Putting It Out There—by Jamie Levine


Back when I was in my early 30’s, I had a good friend who was perpetually husband-hunting, and used to ask everyone whom she met to set her up. If she ever found herself chatting to a woman in the grocery store, and somehow the fact that my friend was single arose, she would shamelessly ask, “do you know any nice single Jewish guys?” I used to laugh at her antics, but she sure scored a lot of dates. And, ultimately, she snagged a nice Jewish husband, to whom she’s still happily married (though she met him on her own—not through a set-up).

I’m blessed with a multitude of really good friends—both female and male—who know how badly I’d like to be a relationship again, but who rarely introduce me to dateable men. Not because they don’t love me, or think I’m a “catch,” but because they don’t know anyone great—and single—whom they think is my match. So, I’m on my own. Post-breakup with Library Guy, I attempted online dating, and found it pretty disappointing. I’ve also hit several bars—and met a few guys—but no one who’s left me smitten. I’ve flirted at the gym, as well as at the playground with Jayda, and come across a handful of appealing—but married—guys. And it’s been frustrating. Very. In my heart, I’ve always believed that a good man will fall into my lap, organically—at a soccer game with Jayda, while picking out produce in the supermarket, or in the children’s room of the library (been there, done that). But right now, I don’t feel like waiting for Mr. Right to come along. I want to do a lot of dating. I want to balance out mommy-hood and the stresses of graduate student life with some good, old-fashioned, grown-up fun.

Thus, I’ve started opening up my big mouth even more than usual. The other day, Jayda and I were invited to an old friend’s house for dinner, and soon after we arrived, my friend’s younger sister stopped by. I greeted her, and after asking about her kids and the status of her job, I blurted out, “do you know any nice, appealing single men?” She laughed, paused, and then said “let me think about that for awhile…I may!” Five minutes later, she told me she was having a birthday party for her husband the following night and said I should stop by. My friend asked her, “will there be any single men there?” and she responded, “maybe one or two…” As fate would have it, I couldn’t make it to the party—but it was nice to have the option.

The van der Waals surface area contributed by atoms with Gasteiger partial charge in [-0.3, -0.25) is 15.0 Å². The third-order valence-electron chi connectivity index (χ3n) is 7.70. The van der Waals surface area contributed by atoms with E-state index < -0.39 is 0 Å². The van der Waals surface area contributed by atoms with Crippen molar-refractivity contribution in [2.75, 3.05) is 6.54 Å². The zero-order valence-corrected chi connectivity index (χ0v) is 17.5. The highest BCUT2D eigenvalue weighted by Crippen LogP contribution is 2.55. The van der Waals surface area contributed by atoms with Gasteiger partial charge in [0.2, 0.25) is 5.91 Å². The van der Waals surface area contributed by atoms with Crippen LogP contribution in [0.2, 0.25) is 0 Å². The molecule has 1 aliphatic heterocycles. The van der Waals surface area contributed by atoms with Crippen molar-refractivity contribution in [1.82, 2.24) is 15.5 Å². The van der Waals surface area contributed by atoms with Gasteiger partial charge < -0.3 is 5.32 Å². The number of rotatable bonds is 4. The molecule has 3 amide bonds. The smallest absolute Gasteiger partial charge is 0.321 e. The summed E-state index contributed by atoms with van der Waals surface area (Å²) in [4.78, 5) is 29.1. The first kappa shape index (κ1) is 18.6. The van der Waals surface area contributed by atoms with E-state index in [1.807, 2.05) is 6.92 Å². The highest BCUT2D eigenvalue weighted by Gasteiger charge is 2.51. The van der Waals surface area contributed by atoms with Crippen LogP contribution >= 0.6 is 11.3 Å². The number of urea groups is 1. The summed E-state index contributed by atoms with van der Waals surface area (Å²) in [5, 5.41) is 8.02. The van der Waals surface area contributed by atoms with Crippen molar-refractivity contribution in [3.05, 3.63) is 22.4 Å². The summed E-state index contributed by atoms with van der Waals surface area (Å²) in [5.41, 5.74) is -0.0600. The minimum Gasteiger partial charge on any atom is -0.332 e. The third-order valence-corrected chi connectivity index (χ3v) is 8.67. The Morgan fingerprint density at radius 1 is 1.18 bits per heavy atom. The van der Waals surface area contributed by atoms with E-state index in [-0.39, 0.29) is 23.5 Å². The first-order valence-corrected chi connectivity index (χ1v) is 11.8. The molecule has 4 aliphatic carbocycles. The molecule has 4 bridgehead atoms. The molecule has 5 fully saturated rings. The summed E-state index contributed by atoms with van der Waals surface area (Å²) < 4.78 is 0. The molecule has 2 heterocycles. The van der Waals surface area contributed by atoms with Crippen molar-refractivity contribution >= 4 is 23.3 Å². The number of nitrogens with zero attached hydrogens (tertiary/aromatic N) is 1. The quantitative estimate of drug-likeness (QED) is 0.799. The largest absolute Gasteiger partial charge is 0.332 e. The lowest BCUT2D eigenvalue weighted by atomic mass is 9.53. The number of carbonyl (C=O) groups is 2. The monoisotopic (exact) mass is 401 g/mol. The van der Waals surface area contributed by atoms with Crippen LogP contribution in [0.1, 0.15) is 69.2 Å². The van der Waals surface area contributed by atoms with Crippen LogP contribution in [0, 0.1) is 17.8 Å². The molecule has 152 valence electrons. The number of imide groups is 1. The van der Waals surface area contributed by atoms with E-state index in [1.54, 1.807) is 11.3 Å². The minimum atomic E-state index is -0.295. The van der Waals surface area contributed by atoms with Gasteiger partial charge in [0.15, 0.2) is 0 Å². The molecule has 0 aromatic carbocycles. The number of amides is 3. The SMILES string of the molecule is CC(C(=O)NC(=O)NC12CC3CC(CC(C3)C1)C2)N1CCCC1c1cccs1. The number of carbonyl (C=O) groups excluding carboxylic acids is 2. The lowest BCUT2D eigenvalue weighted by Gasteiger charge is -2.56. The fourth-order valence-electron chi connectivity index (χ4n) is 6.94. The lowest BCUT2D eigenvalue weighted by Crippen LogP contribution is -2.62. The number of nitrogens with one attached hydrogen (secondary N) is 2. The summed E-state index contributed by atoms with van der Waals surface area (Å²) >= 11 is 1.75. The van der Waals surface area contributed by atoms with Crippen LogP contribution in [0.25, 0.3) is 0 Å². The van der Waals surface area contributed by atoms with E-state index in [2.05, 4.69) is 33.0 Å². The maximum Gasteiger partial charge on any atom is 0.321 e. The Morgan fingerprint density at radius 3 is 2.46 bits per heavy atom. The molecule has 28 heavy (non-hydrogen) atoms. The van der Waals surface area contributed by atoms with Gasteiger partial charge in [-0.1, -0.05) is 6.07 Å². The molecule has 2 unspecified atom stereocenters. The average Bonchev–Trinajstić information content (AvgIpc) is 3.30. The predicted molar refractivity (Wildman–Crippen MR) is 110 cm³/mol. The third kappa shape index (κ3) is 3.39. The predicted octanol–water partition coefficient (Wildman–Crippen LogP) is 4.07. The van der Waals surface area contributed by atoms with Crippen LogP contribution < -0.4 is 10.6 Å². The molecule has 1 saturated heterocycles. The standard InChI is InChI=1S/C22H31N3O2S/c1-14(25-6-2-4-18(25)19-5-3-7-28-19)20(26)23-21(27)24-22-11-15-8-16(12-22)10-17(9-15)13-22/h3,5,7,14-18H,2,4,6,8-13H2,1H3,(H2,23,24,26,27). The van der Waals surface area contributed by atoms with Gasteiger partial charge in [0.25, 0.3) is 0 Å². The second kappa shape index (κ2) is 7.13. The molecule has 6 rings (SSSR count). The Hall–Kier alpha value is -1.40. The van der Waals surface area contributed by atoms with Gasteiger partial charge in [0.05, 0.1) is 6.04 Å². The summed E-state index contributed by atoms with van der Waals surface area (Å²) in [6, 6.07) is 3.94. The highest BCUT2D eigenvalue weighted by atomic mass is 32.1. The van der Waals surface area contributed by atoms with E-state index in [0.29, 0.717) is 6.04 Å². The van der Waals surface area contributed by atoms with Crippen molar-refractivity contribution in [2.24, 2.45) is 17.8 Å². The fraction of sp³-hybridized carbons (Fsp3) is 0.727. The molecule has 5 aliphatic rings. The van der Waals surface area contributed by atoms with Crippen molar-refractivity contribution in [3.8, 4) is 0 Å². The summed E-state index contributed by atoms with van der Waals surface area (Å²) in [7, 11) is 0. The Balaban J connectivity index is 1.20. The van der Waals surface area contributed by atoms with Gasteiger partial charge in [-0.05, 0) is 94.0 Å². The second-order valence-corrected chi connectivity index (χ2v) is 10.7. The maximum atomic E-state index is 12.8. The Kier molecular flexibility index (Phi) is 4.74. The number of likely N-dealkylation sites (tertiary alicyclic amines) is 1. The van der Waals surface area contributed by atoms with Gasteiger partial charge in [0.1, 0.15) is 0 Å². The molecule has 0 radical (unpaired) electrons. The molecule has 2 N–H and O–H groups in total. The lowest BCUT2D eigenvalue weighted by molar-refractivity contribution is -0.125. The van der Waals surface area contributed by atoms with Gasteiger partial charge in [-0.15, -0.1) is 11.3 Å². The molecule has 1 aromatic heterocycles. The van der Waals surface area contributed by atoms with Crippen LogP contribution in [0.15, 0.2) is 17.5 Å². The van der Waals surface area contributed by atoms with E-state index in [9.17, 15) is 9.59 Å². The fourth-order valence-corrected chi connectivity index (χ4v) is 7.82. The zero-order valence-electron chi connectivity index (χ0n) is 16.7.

Similarly, as I was lamenting about my singledom with a woman I know from the locker room at my gym (whose husband works at the front desk), she asked me what kind of man I was looking for. I told her: Someone athletic and fit, from 36-48 years-old (though I’m flexible on those numbers), preferably with a kid or two (and if not—someone who won’t expect me to have more with him), and someone who’s good with kids. Of course, like any woman, I want my mate to be affectionate, generous, kind, and have a good job—but I’m not wrapped up in trivial details like his height, religion, or whether or not he’s super-hot. I’m discerning—but not super-picky! Days later, she said she might have a guy for me—and that her husband was on the case, too. In the midst of our conversation, another woman walked by and smiled at my friend’s remark, so I caught her eye and said “hey—if you know anyone great who is single, please keep me in mind.” The woman smiled again—possibly because she thought I was crazy—but hey, you never know.

I’m pretty self-sufficient—stubborn, too—so I generally take care of myself, and all of my needs, on my own. And I must admit that most of the men I’ve dated in the past have been men I’ve met without anyone’s help. But desperate times require desperate measures, and I’m finally learning that it doesn’t hurt to ask for some help when you need it. So…blog-readers…do you know any wonderful single men with whom you can set me up? Who knows what might happen! At the very least, it could make for an interesting blog…

Feel free to contact me at JMLNY@aol.com